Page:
Conditioned Response

Voice Aids
Photo Credit: NBanaszak Photography
Definition:
noun, Psychology
1. a response that becomes associated with a previously unrelated stimulus as a result of pairing the stimulus with another stimulus normally yielding the response.

Here are some examples in relation to horses:

Leg Wraps = Trailer Ride

Once your horse starts trailering often enough, whether for shows or for clinics or trail rides, one of the things that happens is that your horse begins to relate shipping wraps to going on the trailer.

My mare knew right away, even without having to see the trailer. As soon as the leg wraps were on, she would be going for a ride. 

Bucket Sound = Treats

You might be familiar with this one! It doesn't take long for a horse to "love" you enough to walk right up if you carry a bucket out to the gate.

Clucking Sound = Trot

(Or any alternate sound you use for each gait.) We don't often think of the theory behind this, but we are always using a conditioned response technique to encourage our horses to move from a voice aid.

Human Stepping Forward = Horse Stepping Back (or Sideways)

This is how you keep yourself safe as you stand beside a 1000-pound horse!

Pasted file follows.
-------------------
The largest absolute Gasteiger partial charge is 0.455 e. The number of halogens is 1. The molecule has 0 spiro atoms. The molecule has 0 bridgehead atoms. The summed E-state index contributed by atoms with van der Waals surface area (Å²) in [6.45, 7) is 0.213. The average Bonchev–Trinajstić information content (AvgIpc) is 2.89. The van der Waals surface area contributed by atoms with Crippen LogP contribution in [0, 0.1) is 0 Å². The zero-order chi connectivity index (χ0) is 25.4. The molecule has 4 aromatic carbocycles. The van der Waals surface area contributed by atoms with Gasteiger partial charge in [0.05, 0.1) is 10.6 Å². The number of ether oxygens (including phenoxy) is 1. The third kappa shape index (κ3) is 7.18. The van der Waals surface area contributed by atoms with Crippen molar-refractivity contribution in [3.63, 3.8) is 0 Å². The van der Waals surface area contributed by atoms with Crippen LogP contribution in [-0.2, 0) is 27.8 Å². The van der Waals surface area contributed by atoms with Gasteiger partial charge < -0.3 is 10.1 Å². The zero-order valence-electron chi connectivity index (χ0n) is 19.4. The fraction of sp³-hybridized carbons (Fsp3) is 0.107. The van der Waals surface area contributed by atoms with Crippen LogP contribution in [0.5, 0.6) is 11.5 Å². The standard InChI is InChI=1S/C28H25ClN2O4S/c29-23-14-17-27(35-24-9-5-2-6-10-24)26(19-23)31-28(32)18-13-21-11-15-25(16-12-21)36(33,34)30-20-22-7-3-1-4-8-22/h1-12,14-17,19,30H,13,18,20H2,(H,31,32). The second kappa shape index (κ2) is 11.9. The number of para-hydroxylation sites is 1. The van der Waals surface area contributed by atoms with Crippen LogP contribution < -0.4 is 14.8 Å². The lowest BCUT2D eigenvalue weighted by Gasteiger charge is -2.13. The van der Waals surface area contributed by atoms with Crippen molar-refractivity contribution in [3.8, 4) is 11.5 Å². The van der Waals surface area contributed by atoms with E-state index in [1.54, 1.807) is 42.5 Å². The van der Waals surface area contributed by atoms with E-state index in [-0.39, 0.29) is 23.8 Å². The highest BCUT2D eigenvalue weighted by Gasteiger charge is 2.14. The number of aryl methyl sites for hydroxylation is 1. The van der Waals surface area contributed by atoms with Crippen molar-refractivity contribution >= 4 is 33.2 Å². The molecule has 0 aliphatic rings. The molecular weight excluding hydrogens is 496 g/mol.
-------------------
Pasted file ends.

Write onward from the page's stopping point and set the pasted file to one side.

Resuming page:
What other kinds of conditioned response situations can you think of, as it relates to the horse?

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7 Comments

  1. Conditioned responses are unrelated, as per the definition you offered. Yielding physically to a physical pressure is related so isn’t exactly a “conditioned response.” Your bucket example is, however, and quite closely parallels the most common example of CR, Pavlov’s dogs salivating when they heard the bell ring. The most common example used today in animal training is clicker training. Animals are conditioned first to respond to a food reward, then the clicker sound itself.

    The question attached to CR is whether you want your horse to focus on the sound of a clicker or YOU. Personally, I want 100% of the focus on me, not on how to get the reward.

    Thanks for offering good stuff. I share your articles regularly.

    1. Thanks for the correction! Edited. Although, when I do a bit of Internet research, many people list “pressure” as a conditioned response in horse riding. But I’m thinking that this is precisely the difference between an “aid” and a “cue”. The aid is a physical stimulus whereas a cue is a completely unrelated stimulus.

  2. My horse has trained ME with her nickering…She started this by nickering at me when I prepared to dismount after a ride. Now every time she wants something from me she nickers 🙂

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